Robert Buzzanco

"America goes not abroad in search of monsters to destroy," Secretary of State John Quincy Adams told his audience during a Fourth of July oration in 1821. "She is the well-wisher of the freedom and independence of all. She is the champion and vindicator only of her own." Should the United States adventure into other lands, Adams warned, "she might become the dictatress of the world. She would no longer be the ruler of her own spirit." It is a great irony that such words, which would constitute a foundation of anti-imperialist thought for future generations, were uttered by the man who acquired Florida, crafted the Monroe Doctrine, and was a principal architect and defender of America's continental empire.

But then, any examination of anti-imperialism in the United States is replete with irony, ambiguity, and complexity. Whereas in other lands anti-imperialism was often closely identified with the political left and followed socialist or even Leninist models, and criticized the occupation and control of less-developed countries, American critiques of empire necessarily evolved differently because the United States did not have as strong a radical tradition and did not possess a formal empire in the European sense. Thus, anti-imperial ideas and actions have to be seen in a broader construction in which individuals or groups challenged the expansion of state hegemony, but did so based on the objective conditions of a particular time rather than on a doctrinaire or sustained ideology. Even more, anti-imperialists in the United States developed a broad comprehension of America's imperial mission, and so might oppose not just the political or military control of other lands, but also an aggressive foreign policy, supporting dictatorships abroad, the establishment of international organizations and compacts, or the excessive accumulation of executive power at home, all of which were perceived as antithetical to national values.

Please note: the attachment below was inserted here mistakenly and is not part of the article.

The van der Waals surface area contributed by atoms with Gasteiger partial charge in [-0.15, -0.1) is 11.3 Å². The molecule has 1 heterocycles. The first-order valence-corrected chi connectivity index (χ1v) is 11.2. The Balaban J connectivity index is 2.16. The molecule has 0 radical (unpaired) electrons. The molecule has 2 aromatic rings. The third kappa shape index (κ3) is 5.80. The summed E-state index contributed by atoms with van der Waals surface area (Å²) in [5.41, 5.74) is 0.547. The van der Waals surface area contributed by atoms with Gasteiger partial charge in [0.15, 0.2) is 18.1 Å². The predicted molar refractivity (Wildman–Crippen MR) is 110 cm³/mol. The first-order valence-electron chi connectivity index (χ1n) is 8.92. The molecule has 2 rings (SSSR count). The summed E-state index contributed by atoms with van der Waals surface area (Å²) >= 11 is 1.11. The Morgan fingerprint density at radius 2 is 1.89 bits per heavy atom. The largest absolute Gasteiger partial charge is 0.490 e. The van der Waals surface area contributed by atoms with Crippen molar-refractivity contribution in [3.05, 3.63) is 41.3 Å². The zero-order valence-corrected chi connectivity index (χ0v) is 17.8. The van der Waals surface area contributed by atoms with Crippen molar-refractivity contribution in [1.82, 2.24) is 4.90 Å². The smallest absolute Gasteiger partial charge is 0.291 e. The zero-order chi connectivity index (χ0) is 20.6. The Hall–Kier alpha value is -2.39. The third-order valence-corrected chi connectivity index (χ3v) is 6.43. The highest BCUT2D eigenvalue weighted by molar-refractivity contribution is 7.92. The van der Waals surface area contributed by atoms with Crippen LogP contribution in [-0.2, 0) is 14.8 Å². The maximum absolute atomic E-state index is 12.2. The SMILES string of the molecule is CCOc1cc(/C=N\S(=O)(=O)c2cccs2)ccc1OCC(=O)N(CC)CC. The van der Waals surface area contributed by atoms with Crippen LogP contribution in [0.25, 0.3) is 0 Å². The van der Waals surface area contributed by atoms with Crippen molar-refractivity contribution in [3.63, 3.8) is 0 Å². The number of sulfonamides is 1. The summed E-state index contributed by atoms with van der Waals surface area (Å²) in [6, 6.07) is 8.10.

America's imperialism certainly could be coercive and militarized, but it was conceptually a grand strategy of economic penetration, a substitution of dollars in trade and investment for the armies and bullets of wars and occupations. As part of the imperialist pursuit for areas in which to invest, manufacture cheaply, find consumers, or trade, American military forces did in fact frequently intervene abroad, but usually pulled out after those lands were made secure for American political and economic objectives, often leaving proxy armies and puppet governments in their stead. Without a tradition of conquest and occupation, and believing in an ideology of republicanism, Adams and others therefore could champion both unrestrained expansion and anti-imperialism with plausible claims that they were not contradictory. By developing the historical sense, or myth, that the United States was not an imperialist power, the national elite—political leaders, business interests, media—could attempt to counter and delegitimize its anti-imperial critics. Making matters more complex, groups often critical of the state in domestic matters, such as farmers or workers, could be advocates of imperial growth out of self-interest because they needed foreign markets for their crops and manufactures.

Nonetheless, since the earliest days of the Republic, there have been significant opponents of American aggrandizement into new lands. Because U.S. imperialism had many justifications—economics, security, a sense of national purpose, racial identification, and so forth—critics offered an analysis and condemnation of empire based on different factors at different times and to varying degrees. American anti-imperialists could oppose foreign interventions because of a moral repulsion at the consequences of such involvement, the betrayal of self-government in other areas, a sense of geographic insularity or security, the contradictions of empire with democracy, or a rejection of the capitalist economic system. It was, then, a varied line of thought that had economic, political, and moral roots, and was real, effective, and significant, though at times elusive and not part of a sustained and comprehensive historical process. At the same time, however, the words of John Quincy Adams and others with similar views would be invoked a century and a half later as the United States waged war in Indochina and intervened in various Third World areas, so there is indeed a salience to American anti-imperialism that must be recognized.


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See also Continental Expansion ; Dollar Diplomacy ; Elitism ; Imperialism ; Intervention and Nonintervention ; Isolationism ; The National Interest ; Pan-Americanism .

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